|Publication number||US6090385 A|
|Application number||US 08/797,474|
|Publication date||Jul 18, 2000|
|Filing date||Feb 6, 1997|
|Priority date||Dec 10, 1993|
|Publication number||08797474, 797474, US 6090385 A, US 6090385A, US-A-6090385, US6090385 A, US6090385A|
|Original Assignee||Maes; Hubert|
|Export Citation||BiBTeX, EndNote, RefMan|
|Patent Citations (12), Non-Patent Citations (78), Referenced by (9), Classifications (9), Legal Events (5)|
|External Links: USPTO, USPTO Assignment, Espacenet|
This application is a continuation-in-part, of application Ser. No. 08/353,227, filed Dec. 1, 1995 now abandoned.
The present invention concerns a method of treating and/or preventing cancer.
Among the treatments for cancer, chemotherapy and radiotherapy are very efficacious means for the primary elimination of leukemias, neoplasms and tumors, whereas surgery allows the excision of solid tumors. However, the prolongation of the life expectancy of patients successfully treated is often not satisfactory because of relapses.
Immunotherapy used as an antitumoral weapon derives from the need of treatments complementary to chemotherapy which, if the kinetics of first order is followed, is theoretically unable to eradicate "the last subsisting tumoral cell".
Remissions of a breast, prostate or lung carcinoma after surgery , irradiation or chemotherapy may last from 5 to 25 years, followed by relapse. As long as the immune system of the patient in remission functions normally and is not unduly solicited, the remaining tumor cells subsisting in the organism of the patient after a primary intervention will stay controlled and will not induce a relapse.
Tumor cells escape the immunological surveillance of the host by diverse mechanisms, of which the best known are, on the one hand, the scarcity of tumoral antigens that would allow for the recognition of the neoplasm by the immune system of the host and, on the other hand, the capacity of cancers to drastically reduce the immune defenses of this host. When the balance is tilted in favour of the host, at the expense of the tumor, the immunological defense mechanisms become efficient.
An immunotherapeutic intervention may reasonably find its place in a scheme of treatment only in case of recently implanted tumors (M. McKneally et al.: The Lancet, May 7 (1977), page 1003), of early diagnosed tumors of small size or of reduced numbers of cells, or after a prior intervention (surgery, chemotherapy, irradiations) has reduced the size of the tumor or the number of leukaemic cells to a proportion that would allow the immune system to regain control (N. Gross and A. Eddie: Am. Rev. Resp. Dis., 113, p. 457-464 (1976); G. Mathe et al.: Nat. Cancer Inst. Monograph No. 39, p. 165-175 (1973)).
The rejection of neoplasms by immunological means is partly based on a specific immune recognition of this neoplasm. This specific immunotherapeutic approach exploits the existence of tumor cell surface antigens recognizable by the immune system of the patient. In practice, this method may be undertaken by isolation of the cancer cells from the host and by their inactivation, followed by elimination of the tumor (surgery, radiation, chemotherapy) and the reinoculation of the inactivated tumoral cells in the patient, in order to induce an immunological reaction against the surface antigens of the tumor.
Immunotherapy based on such a system of specific recognition is only poorly efficient when applied alone. There may be production of antibodies against the neoplasm but the appearance of a delayed hypersensitivity, believed to be the main immunological method of elimination of residual tumoral cells, is rarely observed (J. Sokal et al.: Nat Cancer Inst, Monograph No. 39, p. 195-198 (1973)).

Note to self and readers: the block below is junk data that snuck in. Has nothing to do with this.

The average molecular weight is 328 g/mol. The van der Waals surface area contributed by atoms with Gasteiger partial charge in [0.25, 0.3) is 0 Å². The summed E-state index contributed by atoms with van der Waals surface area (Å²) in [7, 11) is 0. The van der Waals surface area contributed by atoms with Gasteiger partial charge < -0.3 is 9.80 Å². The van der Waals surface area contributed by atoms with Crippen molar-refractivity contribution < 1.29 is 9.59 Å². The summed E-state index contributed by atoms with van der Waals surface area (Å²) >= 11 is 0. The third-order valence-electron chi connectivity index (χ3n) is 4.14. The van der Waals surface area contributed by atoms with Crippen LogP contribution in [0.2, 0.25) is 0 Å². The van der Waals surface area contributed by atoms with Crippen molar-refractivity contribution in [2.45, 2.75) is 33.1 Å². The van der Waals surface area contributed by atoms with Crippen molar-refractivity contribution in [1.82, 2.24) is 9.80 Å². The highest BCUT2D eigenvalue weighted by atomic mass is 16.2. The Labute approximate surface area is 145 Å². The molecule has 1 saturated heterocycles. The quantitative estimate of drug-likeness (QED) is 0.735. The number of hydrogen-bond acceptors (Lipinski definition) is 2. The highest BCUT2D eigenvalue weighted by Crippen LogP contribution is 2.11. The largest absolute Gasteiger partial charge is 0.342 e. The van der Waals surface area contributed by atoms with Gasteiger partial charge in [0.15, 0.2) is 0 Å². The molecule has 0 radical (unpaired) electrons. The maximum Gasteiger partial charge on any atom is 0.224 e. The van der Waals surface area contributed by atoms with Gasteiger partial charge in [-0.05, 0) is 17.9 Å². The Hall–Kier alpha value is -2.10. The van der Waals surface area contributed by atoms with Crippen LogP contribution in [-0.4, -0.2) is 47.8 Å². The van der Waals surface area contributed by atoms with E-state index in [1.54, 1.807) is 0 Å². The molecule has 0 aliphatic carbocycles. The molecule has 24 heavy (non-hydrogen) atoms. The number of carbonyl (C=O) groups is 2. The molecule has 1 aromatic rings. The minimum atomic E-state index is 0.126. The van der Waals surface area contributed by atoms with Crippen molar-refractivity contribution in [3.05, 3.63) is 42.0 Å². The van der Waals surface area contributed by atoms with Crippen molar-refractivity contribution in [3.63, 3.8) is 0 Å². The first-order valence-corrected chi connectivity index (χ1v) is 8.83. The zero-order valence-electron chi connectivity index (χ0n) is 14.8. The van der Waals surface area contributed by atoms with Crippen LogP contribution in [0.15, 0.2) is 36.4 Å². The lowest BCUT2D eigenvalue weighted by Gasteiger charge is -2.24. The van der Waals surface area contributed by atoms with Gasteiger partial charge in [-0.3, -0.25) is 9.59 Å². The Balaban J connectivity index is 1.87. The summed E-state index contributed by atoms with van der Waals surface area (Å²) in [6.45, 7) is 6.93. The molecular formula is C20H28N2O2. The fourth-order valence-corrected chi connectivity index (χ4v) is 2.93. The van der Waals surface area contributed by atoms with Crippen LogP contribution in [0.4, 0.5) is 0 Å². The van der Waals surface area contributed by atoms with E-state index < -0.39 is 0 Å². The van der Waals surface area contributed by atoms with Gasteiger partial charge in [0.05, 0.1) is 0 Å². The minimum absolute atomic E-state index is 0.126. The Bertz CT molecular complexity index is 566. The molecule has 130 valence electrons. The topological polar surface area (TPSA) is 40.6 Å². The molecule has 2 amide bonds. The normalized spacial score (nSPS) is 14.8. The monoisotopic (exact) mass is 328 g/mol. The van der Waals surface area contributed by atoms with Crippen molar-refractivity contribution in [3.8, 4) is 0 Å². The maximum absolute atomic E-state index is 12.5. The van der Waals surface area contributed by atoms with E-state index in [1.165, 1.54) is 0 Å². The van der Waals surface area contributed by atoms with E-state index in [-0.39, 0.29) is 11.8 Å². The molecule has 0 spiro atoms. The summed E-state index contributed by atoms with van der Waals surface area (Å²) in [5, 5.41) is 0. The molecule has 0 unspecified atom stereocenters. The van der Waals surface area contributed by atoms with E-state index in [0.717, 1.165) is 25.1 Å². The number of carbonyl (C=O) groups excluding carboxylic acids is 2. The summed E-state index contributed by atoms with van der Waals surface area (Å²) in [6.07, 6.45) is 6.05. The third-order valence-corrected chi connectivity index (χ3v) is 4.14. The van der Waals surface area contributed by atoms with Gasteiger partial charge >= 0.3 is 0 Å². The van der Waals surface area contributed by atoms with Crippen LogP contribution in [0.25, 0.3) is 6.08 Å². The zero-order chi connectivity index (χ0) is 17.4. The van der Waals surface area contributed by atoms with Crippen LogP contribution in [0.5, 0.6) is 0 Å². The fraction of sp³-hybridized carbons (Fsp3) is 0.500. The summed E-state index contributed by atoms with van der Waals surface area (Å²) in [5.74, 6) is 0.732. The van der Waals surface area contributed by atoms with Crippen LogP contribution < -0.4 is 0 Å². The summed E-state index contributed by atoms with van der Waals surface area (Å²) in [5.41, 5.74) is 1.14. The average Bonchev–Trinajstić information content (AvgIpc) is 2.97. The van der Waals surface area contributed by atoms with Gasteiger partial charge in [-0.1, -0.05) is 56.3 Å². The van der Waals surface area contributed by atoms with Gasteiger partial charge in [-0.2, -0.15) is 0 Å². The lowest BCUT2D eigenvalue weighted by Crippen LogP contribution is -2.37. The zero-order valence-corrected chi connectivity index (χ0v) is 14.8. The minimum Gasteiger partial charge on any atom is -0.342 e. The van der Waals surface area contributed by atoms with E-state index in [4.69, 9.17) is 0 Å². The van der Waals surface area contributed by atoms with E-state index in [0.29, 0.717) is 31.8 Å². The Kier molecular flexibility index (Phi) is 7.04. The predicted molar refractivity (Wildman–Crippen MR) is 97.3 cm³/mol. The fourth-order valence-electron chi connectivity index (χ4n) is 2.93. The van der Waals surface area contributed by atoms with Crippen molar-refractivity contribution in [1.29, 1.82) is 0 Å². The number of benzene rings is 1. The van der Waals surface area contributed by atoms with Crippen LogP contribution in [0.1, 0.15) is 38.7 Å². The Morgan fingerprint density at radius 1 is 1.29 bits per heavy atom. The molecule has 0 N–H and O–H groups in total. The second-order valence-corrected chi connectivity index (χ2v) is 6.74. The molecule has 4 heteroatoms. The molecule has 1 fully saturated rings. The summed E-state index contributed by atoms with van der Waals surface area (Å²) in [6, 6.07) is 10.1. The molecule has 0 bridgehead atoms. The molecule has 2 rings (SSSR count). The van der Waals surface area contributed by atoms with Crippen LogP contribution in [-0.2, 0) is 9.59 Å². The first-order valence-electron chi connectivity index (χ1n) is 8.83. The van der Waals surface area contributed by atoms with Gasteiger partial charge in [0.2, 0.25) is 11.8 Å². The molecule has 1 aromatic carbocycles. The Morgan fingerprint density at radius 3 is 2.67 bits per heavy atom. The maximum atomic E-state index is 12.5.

In addition, this technique is difficult to implement because it entails the collection of cancer cells from the patient (often present under the form of a solid tumor or a suspension) and the re-presentation of these cells, which must be easily inactivated by irradiation and reinoculated into the patient. Moreover, the risk that a patient may be inoculated by incompletely inactivated cancer cells is never totally excluded.
Because of these difficulties, specific immunotherapy is complemented either by an aspecific immunotherapy or else totally abandoned in favour of the latter (G. Mathe et al.: Nat. Cancer Inst. Monograph No. 39, p. 165-175 (1973)).
One form of non-specific immunotherapy has been performed for more than twenty years in the form of the antituberculous vaccine composed of live cells of an attenuated strain of the bovine tubercle bacillus, Mycobacterium bovis (strain Calmette-Guerin or BCG ®). The administration of BCG, either systemically or topically, has remarkable effects on the remission of all kinds of human cancers, provided the immune system of the patient be not exhausted and the cancerous mass to be treated be not too substantial. Following a primary treatment of the patient by chemotherapy, irradiation or surgery, maintenance of the patient under remission is favoured by the administration of BCG that stimulates the aspecific immune defenses of the patient and favours the elimination of the residual cancer cells, or else at least controls their multiplication. A similar effect is observed with Corynebacterium and Nocardia, which belong to the same bacterial group (designated MHC group) as mycobacteria. Because of availability, the majority of the applications is made by BCG.
Nevertheless, the secondary (side) effects of the vaccine are not negligible: hyperthermia, chills, nausea, weakness, local infections, articular pain, swelling of wrists and other joints, vomiting and diarrhoea. The secondary effects are counteracted either by administration of salicylate, or, more frequently, by treatment of the patient in discomfort by an antituberculous drug, normally isoniazid.
Another serious objection to the use of live bacilli is the possibility of infecting the patient and to provoke a disseminated bovine tuberculosis, which may sometimes be lethal (M. McKneally et al.: The Lancet, May 7, p. 1003 (1977)) and is also usually treated by an antituberculous drug.